Are your Climate Actions for October on track?
Are your Climate Actions for October on track? If not you can act now to apply lime, start closing paddocks, check out your carbon footprint for your farm, check your soil maps and apply K to low index soils or start taking soil samples and manage your hedges to allow some thorn saplings to grow.
Climate Actions for October
Closing paddocks | Soil Sampling | Lime | Hedge cutting advice | How Big is Your Carbon Footprint?
The most important task any dairy farmer will undertake over the next two months is to ensure that the farm is closed up correctly. You need to plan the last rotation to ensure an adequate supply of grass early next year.
The results of a soil analysis are only as good as the sample on which it is based. To give reliable advice, a soil sample must be representative of the area sampled and be taken to a uniform depth (10cm).
The principle of soil analysis is to determine the average nutrient status of an area and to give a measure of the available nutrients in the soil. A sample normally consists of 0.25 – 0.5 kg of soil and this is taken to represent the entire sampling area or field.
Find out more about taking a soil sample here
Now is the ideal time to apply lime to correct soil pH on mineral soils. Lime will bring many benefits from increasing the availability of soil nutrients (N, P, K & S) to improving soil structure (aeration & drainage). Soils maintained at a soil pH 6.3 to 6.5 will release up to 70kg N/ha/year from soil organic N reserves. This will help reduce chemical fertiliser nitrogen (N) bills on farms by approximately €70/ha/year. Lime will increase the availability of soil phosphorus (P) and is the first step to improving / building soil P levels cost effectively. Maintaining the optimum soil pH will in addition increase the response to applied N, P & K in either organic manures such as cattle slurry / FYM and N, or bag fertilisers such as 10-10-20 / 18-6-12 etc.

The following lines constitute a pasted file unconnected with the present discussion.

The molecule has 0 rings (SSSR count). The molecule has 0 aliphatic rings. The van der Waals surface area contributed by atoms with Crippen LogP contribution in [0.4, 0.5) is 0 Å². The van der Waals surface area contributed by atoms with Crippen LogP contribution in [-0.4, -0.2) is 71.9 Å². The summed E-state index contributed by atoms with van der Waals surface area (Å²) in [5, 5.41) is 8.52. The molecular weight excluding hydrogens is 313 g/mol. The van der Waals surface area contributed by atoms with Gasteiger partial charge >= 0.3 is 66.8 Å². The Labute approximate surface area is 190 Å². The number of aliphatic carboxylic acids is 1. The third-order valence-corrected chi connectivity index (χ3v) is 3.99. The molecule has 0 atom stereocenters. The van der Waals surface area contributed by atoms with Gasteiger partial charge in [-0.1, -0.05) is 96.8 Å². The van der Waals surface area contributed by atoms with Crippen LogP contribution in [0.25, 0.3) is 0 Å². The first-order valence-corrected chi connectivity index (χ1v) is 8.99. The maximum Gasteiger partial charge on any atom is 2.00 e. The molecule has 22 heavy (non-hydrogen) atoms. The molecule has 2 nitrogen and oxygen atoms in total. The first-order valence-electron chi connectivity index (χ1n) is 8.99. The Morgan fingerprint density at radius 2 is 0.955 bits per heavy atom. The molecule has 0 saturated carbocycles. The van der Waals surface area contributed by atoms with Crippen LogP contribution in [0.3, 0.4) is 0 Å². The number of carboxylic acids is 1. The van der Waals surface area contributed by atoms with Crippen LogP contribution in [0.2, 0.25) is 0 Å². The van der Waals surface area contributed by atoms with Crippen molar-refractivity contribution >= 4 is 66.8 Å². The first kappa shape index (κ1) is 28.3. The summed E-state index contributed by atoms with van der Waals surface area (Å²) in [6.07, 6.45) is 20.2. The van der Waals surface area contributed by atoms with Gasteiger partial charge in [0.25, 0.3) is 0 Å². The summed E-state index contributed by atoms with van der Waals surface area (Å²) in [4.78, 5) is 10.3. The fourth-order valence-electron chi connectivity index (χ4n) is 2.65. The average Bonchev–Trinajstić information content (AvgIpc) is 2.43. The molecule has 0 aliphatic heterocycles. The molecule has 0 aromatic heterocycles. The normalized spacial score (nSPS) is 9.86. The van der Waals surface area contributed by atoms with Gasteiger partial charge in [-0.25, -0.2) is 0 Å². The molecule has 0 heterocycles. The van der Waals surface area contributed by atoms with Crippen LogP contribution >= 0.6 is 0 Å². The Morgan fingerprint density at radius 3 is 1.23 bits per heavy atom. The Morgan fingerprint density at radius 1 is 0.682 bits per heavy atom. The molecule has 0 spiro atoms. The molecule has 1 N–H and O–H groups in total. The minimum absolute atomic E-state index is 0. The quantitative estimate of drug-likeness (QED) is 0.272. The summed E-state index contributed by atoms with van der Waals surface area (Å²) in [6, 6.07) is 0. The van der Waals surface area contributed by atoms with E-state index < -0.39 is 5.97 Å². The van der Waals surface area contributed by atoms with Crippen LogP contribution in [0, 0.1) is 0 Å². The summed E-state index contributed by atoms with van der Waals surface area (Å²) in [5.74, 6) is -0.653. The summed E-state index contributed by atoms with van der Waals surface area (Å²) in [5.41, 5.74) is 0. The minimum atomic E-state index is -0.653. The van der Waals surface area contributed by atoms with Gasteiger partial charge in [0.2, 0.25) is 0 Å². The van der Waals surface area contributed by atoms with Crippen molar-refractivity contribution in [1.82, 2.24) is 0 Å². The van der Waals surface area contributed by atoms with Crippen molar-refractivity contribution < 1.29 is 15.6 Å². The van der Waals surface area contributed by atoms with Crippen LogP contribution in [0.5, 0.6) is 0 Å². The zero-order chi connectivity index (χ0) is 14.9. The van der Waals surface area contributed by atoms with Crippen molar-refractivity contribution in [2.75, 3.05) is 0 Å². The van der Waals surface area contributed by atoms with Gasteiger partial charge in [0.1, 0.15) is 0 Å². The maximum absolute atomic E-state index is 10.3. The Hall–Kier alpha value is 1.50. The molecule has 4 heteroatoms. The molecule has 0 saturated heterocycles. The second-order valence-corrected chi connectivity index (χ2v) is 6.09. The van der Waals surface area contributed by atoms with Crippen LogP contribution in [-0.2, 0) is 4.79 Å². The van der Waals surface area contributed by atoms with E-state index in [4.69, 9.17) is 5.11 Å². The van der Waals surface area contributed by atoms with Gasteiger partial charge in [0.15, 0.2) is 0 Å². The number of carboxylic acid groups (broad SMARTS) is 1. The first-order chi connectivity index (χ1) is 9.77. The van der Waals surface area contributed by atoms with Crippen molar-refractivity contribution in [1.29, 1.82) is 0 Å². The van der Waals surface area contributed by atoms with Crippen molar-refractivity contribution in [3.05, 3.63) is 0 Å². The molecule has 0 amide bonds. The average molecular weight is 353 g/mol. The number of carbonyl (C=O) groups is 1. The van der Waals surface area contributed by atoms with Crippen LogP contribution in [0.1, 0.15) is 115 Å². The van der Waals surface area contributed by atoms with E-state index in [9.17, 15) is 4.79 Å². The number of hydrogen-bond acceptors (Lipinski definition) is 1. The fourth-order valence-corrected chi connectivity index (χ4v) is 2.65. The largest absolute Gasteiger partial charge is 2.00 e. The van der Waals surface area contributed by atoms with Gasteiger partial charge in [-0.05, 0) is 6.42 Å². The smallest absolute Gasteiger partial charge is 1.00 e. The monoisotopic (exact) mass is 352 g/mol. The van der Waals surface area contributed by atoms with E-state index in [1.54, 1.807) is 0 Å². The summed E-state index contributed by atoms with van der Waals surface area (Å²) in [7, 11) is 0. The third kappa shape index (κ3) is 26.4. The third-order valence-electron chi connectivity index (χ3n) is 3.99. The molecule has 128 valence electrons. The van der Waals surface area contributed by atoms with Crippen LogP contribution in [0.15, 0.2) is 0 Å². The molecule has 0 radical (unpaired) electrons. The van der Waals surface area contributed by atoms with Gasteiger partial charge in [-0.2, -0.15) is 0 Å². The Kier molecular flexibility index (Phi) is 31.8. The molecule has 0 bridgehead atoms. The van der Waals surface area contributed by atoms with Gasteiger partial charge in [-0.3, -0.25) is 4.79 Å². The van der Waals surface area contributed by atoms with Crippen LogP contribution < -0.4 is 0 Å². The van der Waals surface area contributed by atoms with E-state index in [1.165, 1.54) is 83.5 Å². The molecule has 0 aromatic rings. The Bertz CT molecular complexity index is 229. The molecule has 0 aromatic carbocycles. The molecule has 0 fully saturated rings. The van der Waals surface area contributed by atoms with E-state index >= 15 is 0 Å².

Over the coming days/weeks check soil test results and apply lime to fields based on lime recommendations. Target fields with the lowest soil pH first and apply lime where the opportunity presents for example after grazing paddocks, 2nd / 3rd cut grass silage or at reseeding time. Soils maintained at the optimum soil pH 6.3 will grow approximately 10 to 15% extra grass during the growing season. Ground limestone is the cheapest and most cost effective tool to control soil acidity in the long term. Apply a maximum of 7.5t/ha (3t/ac) ground limestone in a single application.
Hedge cutting advice
What Teagasc advise farmers on hedge cutting depends on the hedge type. Firstly, any escaped hedges which have grown up into a line of trees – Teagasc advise to side trim only and not to top. Secondly for any hedges that have been topped, Teagasc advise to let them grow up to a height of 1.5m or up to the height the hedge cutter can reach. And also it is advised to leave a thorn sapling in each hedge to grow to a thorn tree. For farmers in Derogation that means one in every 300 m.
Dairy farmer Tony Mullins, Ballybeg, Mitchelstown, farms with his wife Noelle. They avail of the Nitrates Derogation and rear all calves to beef along with dairy replacements. Tony likes hedges on the farm. They are a great source of shelter for animals – shelter for the birds, a food source and nesting habitat for birds and small mammals that live in the hedges.
They are important for water in times of heavy rainfall – they slow down the flow of water, and a good source of food in the autumn for the birds with all the berries. Tony has always had a keen interest in managing his own hedges.
Tony’s hedges are like our shop window- to have our farm aesthetically pleasing is important, and the consumer is looking for biodiversity and sustainability. Tony thinks that going forward, that’s the way we’ll have to manage our hedges.
How Big is Your Carbon Footprint?
In order to reduce the carbon emissions on your farm, you need to know what the carbon emissions are for your farm. The starting point for many people (54,000 farmers) will be their Bord Bia Farmer Feedback Report.
After each audit, all certified dairy and beef farmers receive a Farmer Feedback Report from Bord Bia with their farm’s carbon footprint. The carbon footprint is the ratio of total greenhouse gas emissions (GHG) to total outputs of the farm enterprise.
The carbon footprint is measured as kg CO2 equivalents per kg of unit output. The unit output for dairy is kg fat and protein corrected milk (FPCM) and kg live weight gain for beef.
Your most recent carbon footprint is displayed on the first page of the report, alongside your previous audit result (where available), and the typical carbon footprint of farms within your category.
To view, you will need your herd number and the pin given at your last audit. (Call the Bord Bia Helpdesk on 01 5240410 if you need to retrieve your pin.)
QR code to access the website
To see more detail on all of the October Climate Actions check out Signpost Climate Actions for October
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